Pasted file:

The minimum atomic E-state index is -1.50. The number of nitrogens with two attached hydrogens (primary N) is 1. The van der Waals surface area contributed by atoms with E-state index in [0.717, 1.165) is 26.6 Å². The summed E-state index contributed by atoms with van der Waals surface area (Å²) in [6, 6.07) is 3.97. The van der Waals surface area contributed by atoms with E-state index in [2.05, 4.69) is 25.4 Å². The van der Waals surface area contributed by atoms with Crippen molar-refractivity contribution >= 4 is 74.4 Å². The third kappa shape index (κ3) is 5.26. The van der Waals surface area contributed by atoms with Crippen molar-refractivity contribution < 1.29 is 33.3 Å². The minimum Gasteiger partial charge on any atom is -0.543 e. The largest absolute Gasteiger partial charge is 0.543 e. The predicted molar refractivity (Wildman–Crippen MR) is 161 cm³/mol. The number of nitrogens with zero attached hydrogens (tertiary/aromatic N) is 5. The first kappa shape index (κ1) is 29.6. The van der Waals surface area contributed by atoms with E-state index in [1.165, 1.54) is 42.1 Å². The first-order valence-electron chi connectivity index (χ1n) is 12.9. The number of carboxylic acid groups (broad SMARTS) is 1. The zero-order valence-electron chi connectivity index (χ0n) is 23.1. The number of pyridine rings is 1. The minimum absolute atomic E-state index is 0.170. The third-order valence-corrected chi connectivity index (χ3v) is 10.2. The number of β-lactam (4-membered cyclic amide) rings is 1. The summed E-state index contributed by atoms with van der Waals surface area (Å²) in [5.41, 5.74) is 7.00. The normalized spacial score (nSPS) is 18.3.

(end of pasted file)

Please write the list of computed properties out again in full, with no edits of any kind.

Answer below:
The minimum atomic E-state index is -1.50. The number of nitrogens with two attached hydrogens (primary N) is 1. The van der Waals surface area contributed by atoms with E-state index in [0.717, 1.165) is 26.6 Å². The summed E-state index contributed by atoms with van der Waals surface area (Å²) in [6, 6.07) is 3.97. The van der Waals surface area contributed by atoms with E-state index in [2.05, 4.69) is 25.4 Å². The van der Waals surface area contributed by atoms with Crippen molar-refractivity contribution >= 4 is 74.4 Å². The third kappa shape index (κ3) is 5.26. The van der Waals surface area contributed by atoms with Crippen molar-refractivity contribution < 1.29 is 33.3 Å². The minimum Gasteiger partial charge on any atom is -0.543 e. The largest absolute Gasteiger partial charge is 0.543 e. The predicted molar refractivity (Wildman–Crippen MR) is 161 cm³/mol. The number of nitrogens with zero attached hydrogens (tertiary/aromatic N) is 5. The first kappa shape index (κ1) is 29.6. The van der Waals surface area contributed by atoms with E-state index in [1.165, 1.54) is 42.1 Å². The first-order valence-electron chi connectivity index (χ1n) is 12.9. The number of carboxylic acid groups (broad SMARTS) is 1. The zero-order valence-electron chi connectivity index (χ0n) is 23.1. The number of pyridine rings is 1. The minimum absolute atomic E-state index is 0.170. The third-order valence-corrected chi connectivity index (χ3v) is 10.2. The number of β-lactam (4-membered cyclic amide) rings is 1. The summed E-state index contributed by atoms with van der Waals surface area (Å²) in [5.41, 5.74) is 7.00. The normalized spacial score (nSPS) is 18.3.